The whole movement should lean into the excitement and interest around pop-up cities. IMO they’re the fastest growing on-ramp to network states.
In the pop-up city space what’s needed is practical solutions that: A) make it easier to start and grow pop-up cities (right now the operating ‘tech stack’ is a mish-mash of Google sheets, docs and forms, telegram groups, and other such things bolted together) and B) improve the quality of the experience delivered on-ground, so residents become advocates and are excited to attend more cities. A small but reliable fraction will also go on to found their own cities which maintain social relationships to the first, becoming natural nodes in a network.
The exciting thing for myself as a founder of tooling that helps pop-up city organizers is that getting to A actually makes B easier. It reduces the burden on organizers so they can focus more on overall experience design and delivery and less on micro-txs that resemble customer service for city residents.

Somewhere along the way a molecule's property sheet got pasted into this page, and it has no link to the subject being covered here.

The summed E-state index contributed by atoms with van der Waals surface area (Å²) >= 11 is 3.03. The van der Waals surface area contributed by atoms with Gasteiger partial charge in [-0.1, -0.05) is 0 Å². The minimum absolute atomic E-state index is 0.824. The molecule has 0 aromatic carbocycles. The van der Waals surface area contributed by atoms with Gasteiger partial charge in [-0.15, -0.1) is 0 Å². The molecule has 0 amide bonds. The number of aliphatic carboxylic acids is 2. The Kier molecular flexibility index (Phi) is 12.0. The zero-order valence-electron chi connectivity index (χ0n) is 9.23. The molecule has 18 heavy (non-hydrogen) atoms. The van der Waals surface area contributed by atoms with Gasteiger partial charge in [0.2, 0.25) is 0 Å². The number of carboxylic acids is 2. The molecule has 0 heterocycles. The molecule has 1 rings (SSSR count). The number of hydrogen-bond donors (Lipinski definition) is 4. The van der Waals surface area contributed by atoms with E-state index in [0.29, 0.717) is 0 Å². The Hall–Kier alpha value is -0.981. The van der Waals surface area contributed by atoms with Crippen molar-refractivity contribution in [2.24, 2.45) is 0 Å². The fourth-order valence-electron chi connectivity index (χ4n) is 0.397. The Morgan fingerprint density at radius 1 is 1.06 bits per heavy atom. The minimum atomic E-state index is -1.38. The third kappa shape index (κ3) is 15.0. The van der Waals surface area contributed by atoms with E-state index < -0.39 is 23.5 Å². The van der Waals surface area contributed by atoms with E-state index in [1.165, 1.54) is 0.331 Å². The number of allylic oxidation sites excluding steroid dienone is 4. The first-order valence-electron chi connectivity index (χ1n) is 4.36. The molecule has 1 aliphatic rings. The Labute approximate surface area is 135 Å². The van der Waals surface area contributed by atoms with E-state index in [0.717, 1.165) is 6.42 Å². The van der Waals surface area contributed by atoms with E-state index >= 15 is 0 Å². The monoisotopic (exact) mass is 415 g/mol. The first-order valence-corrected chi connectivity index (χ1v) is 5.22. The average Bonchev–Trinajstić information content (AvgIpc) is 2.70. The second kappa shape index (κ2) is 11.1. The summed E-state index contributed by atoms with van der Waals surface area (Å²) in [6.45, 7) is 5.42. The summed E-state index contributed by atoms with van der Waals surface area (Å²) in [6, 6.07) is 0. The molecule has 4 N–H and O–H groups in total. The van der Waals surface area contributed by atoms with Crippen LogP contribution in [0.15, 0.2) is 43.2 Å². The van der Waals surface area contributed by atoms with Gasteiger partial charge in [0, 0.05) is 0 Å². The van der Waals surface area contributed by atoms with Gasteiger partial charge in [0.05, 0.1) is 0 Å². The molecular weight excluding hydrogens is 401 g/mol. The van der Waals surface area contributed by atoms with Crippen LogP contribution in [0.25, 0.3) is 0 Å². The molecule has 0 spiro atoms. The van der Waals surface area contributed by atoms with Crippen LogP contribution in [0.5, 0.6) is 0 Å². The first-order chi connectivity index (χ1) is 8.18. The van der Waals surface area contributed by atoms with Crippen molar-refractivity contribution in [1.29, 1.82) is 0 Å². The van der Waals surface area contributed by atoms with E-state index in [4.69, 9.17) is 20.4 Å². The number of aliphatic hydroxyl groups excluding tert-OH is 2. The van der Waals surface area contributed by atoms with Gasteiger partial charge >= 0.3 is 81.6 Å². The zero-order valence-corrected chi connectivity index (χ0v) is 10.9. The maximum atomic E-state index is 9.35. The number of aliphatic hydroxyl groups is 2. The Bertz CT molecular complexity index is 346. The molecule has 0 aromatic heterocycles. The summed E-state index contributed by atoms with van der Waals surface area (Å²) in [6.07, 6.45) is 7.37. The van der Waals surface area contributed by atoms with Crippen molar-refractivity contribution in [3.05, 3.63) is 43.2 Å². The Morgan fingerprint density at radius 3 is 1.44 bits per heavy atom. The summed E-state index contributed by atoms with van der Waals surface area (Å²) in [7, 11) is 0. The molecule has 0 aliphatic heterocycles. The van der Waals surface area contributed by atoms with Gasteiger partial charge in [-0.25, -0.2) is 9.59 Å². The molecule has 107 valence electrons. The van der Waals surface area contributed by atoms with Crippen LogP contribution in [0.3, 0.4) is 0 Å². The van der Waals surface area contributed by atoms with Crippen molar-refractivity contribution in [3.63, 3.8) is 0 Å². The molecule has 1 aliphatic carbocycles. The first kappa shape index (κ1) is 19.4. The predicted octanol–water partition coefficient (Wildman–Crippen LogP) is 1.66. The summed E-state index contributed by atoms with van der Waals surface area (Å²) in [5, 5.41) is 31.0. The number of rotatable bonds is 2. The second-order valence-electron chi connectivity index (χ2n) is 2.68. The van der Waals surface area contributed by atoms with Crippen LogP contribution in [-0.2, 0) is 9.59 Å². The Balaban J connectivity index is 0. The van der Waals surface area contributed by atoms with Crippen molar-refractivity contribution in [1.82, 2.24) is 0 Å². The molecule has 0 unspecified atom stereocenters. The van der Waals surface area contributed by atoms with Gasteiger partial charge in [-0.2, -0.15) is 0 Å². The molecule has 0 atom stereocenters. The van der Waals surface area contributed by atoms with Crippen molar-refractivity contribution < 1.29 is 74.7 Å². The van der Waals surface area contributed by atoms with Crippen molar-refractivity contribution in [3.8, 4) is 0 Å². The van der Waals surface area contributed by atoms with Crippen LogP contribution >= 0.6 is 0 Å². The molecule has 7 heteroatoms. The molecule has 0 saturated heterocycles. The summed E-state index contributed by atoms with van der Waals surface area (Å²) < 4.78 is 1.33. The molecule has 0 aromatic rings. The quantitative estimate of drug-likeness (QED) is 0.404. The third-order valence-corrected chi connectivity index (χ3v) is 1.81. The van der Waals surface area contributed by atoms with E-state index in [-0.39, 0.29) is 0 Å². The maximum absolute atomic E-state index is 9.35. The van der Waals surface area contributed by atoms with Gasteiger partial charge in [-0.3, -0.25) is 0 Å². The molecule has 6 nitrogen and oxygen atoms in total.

Networks states become powerful when it becomes the way a lot of people want to imagine living. This screenshot shows the 10X increase in Google searches for “digital nomad” over the last 10 years – we could see something similar emerge for network states.
There was a problem reporting this post.
Please confirm you want to block this member.
You will no longer be able to:
See blocked member's posts
Mention this member in posts
Invite this member to groups
Message this member
Add this member as a connection
This action will also remove this member from your connections and send a report to the site admin.
Please allow a few minutes for this process to complete.